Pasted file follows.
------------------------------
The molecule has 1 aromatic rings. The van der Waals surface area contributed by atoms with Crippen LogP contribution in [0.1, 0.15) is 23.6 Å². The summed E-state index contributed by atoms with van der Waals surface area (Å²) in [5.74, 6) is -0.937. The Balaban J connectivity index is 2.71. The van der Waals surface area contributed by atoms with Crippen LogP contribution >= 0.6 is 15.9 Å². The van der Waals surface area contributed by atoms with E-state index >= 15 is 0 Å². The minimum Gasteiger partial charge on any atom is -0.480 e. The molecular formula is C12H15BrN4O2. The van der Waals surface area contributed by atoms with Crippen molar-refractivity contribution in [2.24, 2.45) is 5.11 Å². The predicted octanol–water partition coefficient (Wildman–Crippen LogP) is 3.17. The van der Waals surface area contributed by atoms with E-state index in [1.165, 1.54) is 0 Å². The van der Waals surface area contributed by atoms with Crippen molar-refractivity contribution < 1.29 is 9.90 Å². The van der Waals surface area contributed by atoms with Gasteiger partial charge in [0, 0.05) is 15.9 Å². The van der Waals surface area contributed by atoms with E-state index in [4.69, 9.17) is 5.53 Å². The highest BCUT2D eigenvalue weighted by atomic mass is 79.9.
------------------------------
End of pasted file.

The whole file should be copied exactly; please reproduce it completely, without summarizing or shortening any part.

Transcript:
The molecule has 1 aromatic rings. The van der Waals surface area contributed by atoms with Crippen LogP contribution in [0.1, 0.15) is 23.6 Å². The summed E-state index contributed by atoms with van der Waals surface area (Å²) in [5.74, 6) is -0.937. The Balaban J connectivity index is 2.71. The van der Waals surface area contributed by atoms with Crippen LogP contribution >= 0.6 is 15.9 Å². The van der Waals surface area contributed by atoms with E-state index >= 15 is 0 Å². The minimum Gasteiger partial charge on any atom is -0.480 e. The molecular formula is C12H15BrN4O2. The van der Waals surface area contributed by atoms with Crippen molar-refractivity contribution in [2.24, 2.45) is 5.11 Å². The predicted octanol–water partition coefficient (Wildman–Crippen LogP) is 3.17. The van der Waals surface area contributed by atoms with E-state index in [1.165, 1.54) is 0 Å². The van der Waals surface area contributed by atoms with Crippen molar-refractivity contribution < 1.29 is 9.90 Å². The van der Waals surface area contributed by atoms with Gasteiger partial charge in [0, 0.05) is 15.9 Å². The van der Waals surface area contributed by atoms with E-state index in [4.69, 9.17) is 5.53 Å². The highest BCUT2D eigenvalue weighted by atomic mass is 79.9.